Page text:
Like a slow-cooked delicacy, no less than 14 days are needed to make an authentic savon de Marseille. The recipe is quite simple, but its ingredients are of the highest quality. To find out how bricks of soap are made, let’s visit the savonnerie Marius Fabre, one of the last and most emblematic soap factories in the region. Located in Salon-de-Provence (30 miles west of Marseille), the factory has been in operation since 1900 and now produces over 1,000 tons of soap. It is managed by Julie Bousquet-Fabre, great-granddaughter of Marius Fabre, its original founder. Let’s take a quick peak behind the scenes.
- Saponification. I know, it’s a funny word. “Saponification” is the conversion of oils into soap. Jean-Pierre Denne, maître savonnier (master soapmaker) at Marius Fabre, explains: “Vegetable oils, usually olive oil, are poured into a 50-ton cauldron. Lye is then added to the oils. We heat the mixture at 100 degrees Celsius (212 degrees Fahrenheit) and we let it simmer for 10 days, until it turns into a thick paste.”
- Rinsing. At the end of the saponification process, the “batter” is rinsed several times with salt water to get rid of the lye. To know if the soap is ready to be poured out, Jean-Pierre, our “fire master,” shares his secret: “I take a soap ‘chip’ and put it on my tongue. If it stings, I need to keep rinsing. If it’s salty but doesn’t sting, we’re ready for the next step.”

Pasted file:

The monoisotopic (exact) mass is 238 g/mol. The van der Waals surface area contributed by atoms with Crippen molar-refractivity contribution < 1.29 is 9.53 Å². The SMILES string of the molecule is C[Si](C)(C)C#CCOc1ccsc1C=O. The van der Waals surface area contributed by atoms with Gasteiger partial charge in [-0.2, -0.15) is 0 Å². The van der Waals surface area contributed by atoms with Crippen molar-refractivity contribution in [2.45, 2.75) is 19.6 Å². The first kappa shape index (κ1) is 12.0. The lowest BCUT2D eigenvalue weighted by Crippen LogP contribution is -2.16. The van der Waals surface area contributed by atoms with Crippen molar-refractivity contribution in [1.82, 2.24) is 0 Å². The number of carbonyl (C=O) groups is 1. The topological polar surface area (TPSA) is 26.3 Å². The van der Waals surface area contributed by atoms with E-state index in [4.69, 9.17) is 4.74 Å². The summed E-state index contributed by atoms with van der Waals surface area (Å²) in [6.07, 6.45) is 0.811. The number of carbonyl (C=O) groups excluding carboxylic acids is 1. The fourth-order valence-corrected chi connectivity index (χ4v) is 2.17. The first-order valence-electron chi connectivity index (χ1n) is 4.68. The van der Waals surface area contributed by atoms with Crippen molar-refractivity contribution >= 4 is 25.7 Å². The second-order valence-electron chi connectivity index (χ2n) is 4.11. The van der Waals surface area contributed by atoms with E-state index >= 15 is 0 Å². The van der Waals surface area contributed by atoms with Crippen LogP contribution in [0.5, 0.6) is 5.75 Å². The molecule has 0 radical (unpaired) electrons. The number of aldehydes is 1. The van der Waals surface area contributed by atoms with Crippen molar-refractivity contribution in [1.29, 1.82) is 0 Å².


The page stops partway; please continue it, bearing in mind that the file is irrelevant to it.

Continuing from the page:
- Curing. The art of soapmaking is passed down from generation to generation. Jean-Pierre’s son now scatters talc powder at the bottom of large, wooden molds. The soap mixture is then poured inside the molds. It will be left to dry for three days, and its elephant-skin surface will be smoothened to make cutting easier.
- Slicing and stamping. Fourteen days later, the huge slabs of soap are ready to be cut, packed, and shipped! First, they are sliced into pains (loaves), bars or cubes. Gilbert Pons, professional découpeur (soapcutter), then strikes each soap with a heavy metal stamp. The engraving reads: “SAVON EXTRA PUR 72% HUILE” (“EXTRA FINE SOAP 72% OIL”). Finally, each soap is delicately wrapped in a quaint package and ready to be shipped all over the world.
So… How Can I Tell It’s Genuine?
Unfortunately, “Savon de Marseille” is not a brand nor a certification label… yet. The remaining four factories making the actual soap hope to achieve European Certification (IGP) soon. In other words, anyone can put “savon de Maseille” on a soap and pretend that it’s made in Marseille—even if it’s not. Sadly, most of the colored soaps that you will find today on the Provence market stalls are counterfeits made in China, Turkey, or somewhere else but Marseille. But don’t let yourself be fooled. Here are some tips on identifying the true savon de Marseille.
- Ingredients. Three basic ingredients: vegetable oils (usually olive oil), lye and salt water. The genuine savon carries no animal oils, additives, preservatives, parabens, synthetic substances nor artificial chemicals. It is purely and simply natural, biodegradable, and therefore eco-friendly.